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Making Language Come Alive

Making Language Come Alive

Posted by: Rhonda September 2, 2014

Learning to read—that academic skill that is considered necessary to school and life success—looms heavily for children, even in preschool. But how do children develop strong literacy skills and what can early childhood teachers do to support them in a sensible, developmentally appropriate manner? For too many children, learning to read has become a daunting, high stakes chore to be mastered in order to score well on standardized tests.

“Teaching reading controversies have raged for more than 50 years starting with the publication in 1955 of Why Johnny Can’t Read. Since then there have been enough books, articles, and research papers about the subject to circle the globe. But perhaps ‘Johnny can’t read’ because the joy, excitement, and relevance of reading has been removed from the young child’s introduction to language and literacy.”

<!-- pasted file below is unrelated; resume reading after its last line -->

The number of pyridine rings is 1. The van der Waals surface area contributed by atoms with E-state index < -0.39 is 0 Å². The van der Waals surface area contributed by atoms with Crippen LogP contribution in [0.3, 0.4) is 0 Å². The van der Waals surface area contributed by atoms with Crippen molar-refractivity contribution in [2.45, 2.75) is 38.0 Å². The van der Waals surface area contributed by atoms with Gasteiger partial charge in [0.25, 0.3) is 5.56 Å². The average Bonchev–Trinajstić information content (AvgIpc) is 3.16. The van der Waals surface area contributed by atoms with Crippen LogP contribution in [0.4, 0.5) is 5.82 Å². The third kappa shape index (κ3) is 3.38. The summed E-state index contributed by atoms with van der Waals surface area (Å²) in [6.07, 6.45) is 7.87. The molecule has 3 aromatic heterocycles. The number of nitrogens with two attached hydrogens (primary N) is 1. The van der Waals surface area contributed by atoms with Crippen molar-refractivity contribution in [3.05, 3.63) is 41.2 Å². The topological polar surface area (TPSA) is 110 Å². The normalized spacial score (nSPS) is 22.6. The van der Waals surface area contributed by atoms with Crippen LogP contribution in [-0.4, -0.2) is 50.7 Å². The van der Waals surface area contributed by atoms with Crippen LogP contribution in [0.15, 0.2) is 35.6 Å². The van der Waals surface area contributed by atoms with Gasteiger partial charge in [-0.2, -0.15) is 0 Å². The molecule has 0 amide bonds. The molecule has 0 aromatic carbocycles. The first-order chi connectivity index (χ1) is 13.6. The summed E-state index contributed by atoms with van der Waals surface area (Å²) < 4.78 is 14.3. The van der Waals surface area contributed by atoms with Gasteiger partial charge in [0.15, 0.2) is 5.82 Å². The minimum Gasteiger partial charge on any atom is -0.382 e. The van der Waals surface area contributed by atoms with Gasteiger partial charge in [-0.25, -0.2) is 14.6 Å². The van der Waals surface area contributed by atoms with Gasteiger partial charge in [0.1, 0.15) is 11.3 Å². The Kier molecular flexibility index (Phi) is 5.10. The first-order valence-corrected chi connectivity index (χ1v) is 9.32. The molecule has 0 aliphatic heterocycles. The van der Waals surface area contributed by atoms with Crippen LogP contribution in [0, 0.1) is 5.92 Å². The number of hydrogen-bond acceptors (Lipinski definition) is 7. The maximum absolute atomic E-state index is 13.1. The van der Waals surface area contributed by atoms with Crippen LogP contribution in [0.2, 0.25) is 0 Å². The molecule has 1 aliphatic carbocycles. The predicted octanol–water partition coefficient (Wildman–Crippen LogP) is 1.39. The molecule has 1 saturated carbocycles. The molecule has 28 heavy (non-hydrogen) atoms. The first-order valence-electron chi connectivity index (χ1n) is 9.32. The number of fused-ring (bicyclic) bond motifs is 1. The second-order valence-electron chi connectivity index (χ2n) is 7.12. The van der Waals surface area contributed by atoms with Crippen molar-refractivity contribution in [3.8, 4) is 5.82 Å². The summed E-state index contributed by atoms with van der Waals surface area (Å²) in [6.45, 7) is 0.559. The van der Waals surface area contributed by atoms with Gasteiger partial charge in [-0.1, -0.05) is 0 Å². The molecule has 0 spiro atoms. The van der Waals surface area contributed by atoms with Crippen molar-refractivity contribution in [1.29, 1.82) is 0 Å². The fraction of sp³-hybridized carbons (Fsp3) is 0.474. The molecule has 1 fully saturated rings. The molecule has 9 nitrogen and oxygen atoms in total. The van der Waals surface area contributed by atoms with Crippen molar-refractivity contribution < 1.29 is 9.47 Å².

How can the element of joy be re-embedded in the learning process? Author, consultant, and teacher, Judi Pack, points us to the enchanting methods of Vivian Gussin Paley to make language come alive for young children. Using Paley’s “Story Telling/Story Acting” approach gives the children “a daily dose of rich language experience”—the best preparation for later reading skills. Read the article.